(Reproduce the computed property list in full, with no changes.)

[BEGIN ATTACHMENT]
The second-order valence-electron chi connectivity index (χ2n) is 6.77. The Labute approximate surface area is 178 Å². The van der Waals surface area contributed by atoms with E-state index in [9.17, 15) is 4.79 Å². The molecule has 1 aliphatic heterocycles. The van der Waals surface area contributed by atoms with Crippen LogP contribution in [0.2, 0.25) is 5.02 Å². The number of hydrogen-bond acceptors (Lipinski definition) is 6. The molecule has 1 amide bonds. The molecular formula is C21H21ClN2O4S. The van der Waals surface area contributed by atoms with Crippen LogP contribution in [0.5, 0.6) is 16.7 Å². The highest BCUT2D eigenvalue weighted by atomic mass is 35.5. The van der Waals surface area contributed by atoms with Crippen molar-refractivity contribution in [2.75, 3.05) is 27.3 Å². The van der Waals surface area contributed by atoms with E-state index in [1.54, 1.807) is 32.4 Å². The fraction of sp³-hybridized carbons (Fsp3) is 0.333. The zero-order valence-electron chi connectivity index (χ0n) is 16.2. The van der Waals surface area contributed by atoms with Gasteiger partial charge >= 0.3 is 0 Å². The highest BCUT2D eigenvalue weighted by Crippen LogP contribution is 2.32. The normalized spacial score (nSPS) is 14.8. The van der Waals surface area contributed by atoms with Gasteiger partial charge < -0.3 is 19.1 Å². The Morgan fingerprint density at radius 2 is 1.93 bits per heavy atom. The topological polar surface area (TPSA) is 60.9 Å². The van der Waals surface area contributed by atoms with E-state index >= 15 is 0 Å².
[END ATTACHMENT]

The second-order valence-electron chi connectivity index (χ2n) is 6.77. The Labute approximate surface area is 178 Å². The van der Waals surface area contributed by atoms with E-state index in [9.17, 15) is 4.79 Å². The molecule has 1 aliphatic heterocycles. The van der Waals surface area contributed by atoms with Crippen LogP contribution in [0.2, 0.25) is 5.02 Å². The number of hydrogen-bond acceptors (Lipinski definition) is 6. The molecule has 1 amide bonds. The molecular formula is C21H21ClN2O4S. The van der Waals surface area contributed by atoms with Crippen LogP contribution in [0.5, 0.6) is 16.7 Å². The highest BCUT2D eigenvalue weighted by atomic mass is 35.5. The van der Waals surface area contributed by atoms with Crippen molar-refractivity contribution in [2.75, 3.05) is 27.3 Å². The van der Waals surface area contributed by atoms with E-state index in [1.54, 1.807) is 32.4 Å². The fraction of sp³-hybridized carbons (Fsp3) is 0.333. The zero-order valence-electron chi connectivity index (χ0n) is 16.2. The van der Waals surface area contributed by atoms with Gasteiger partial charge >= 0.3 is 0 Å². The highest BCUT2D eigenvalue weighted by Crippen LogP contribution is 2.32. The normalized spacial score (nSPS) is 14.8. The van der Waals surface area contributed by atoms with Gasteiger partial charge < -0.3 is 19.1 Å². The Morgan fingerprint density at radius 2 is 1.93 bits per heavy atom. The topological polar surface area (TPSA) is 60.9 Å². The van der Waals surface area contributed by atoms with E-state index >= 15 is 0 Å².